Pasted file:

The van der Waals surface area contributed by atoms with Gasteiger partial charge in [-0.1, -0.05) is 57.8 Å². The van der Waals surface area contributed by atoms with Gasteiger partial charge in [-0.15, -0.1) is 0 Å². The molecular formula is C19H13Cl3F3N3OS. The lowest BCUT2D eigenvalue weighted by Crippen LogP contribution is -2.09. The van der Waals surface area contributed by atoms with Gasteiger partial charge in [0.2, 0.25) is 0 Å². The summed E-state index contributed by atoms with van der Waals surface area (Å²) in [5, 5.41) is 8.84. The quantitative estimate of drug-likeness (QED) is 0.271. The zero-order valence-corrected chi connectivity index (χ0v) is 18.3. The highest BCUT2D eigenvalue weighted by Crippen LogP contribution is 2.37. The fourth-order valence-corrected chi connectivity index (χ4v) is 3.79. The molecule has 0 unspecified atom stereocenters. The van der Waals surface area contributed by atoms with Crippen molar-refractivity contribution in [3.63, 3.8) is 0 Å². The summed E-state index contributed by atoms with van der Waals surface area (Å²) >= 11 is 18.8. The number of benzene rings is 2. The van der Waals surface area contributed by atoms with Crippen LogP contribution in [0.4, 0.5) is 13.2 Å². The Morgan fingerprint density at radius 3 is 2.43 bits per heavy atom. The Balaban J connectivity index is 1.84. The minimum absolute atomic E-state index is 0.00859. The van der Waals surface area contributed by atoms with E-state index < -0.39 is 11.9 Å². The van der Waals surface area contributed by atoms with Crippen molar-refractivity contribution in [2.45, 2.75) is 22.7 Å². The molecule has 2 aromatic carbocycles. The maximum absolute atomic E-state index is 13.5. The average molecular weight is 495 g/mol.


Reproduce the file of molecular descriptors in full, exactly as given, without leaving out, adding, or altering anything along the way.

The van der Waals surface area contributed by atoms with Gasteiger partial charge in [-0.1, -0.05) is 57.8 Å². The van der Waals surface area contributed by atoms with Gasteiger partial charge in [-0.15, -0.1) is 0 Å². The molecular formula is C19H13Cl3F3N3OS. The lowest BCUT2D eigenvalue weighted by Crippen LogP contribution is -2.09. The van der Waals surface area contributed by atoms with Gasteiger partial charge in [0.2, 0.25) is 0 Å². The summed E-state index contributed by atoms with van der Waals surface area (Å²) in [5, 5.41) is 8.84. The quantitative estimate of drug-likeness (QED) is 0.271. The zero-order valence-corrected chi connectivity index (χ0v) is 18.3. The highest BCUT2D eigenvalue weighted by Crippen LogP contribution is 2.37. The fourth-order valence-corrected chi connectivity index (χ4v) is 3.79. The molecule has 0 unspecified atom stereocenters. The van der Waals surface area contributed by atoms with Crippen molar-refractivity contribution in [3.63, 3.8) is 0 Å². The summed E-state index contributed by atoms with van der Waals surface area (Å²) >= 11 is 18.8. The number of benzene rings is 2. The van der Waals surface area contributed by atoms with Crippen LogP contribution in [0.4, 0.5) is 13.2 Å². The Morgan fingerprint density at radius 3 is 2.43 bits per heavy atom. The Balaban J connectivity index is 1.84. The minimum absolute atomic E-state index is 0.00859. The van der Waals surface area contributed by atoms with E-state index < -0.39 is 11.9 Å². The van der Waals surface area contributed by atoms with Crippen molar-refractivity contribution in [2.45, 2.75) is 22.7 Å². The molecule has 2 aromatic carbocycles. The maximum absolute atomic E-state index is 13.5. The average molecular weight is 495 g/mol.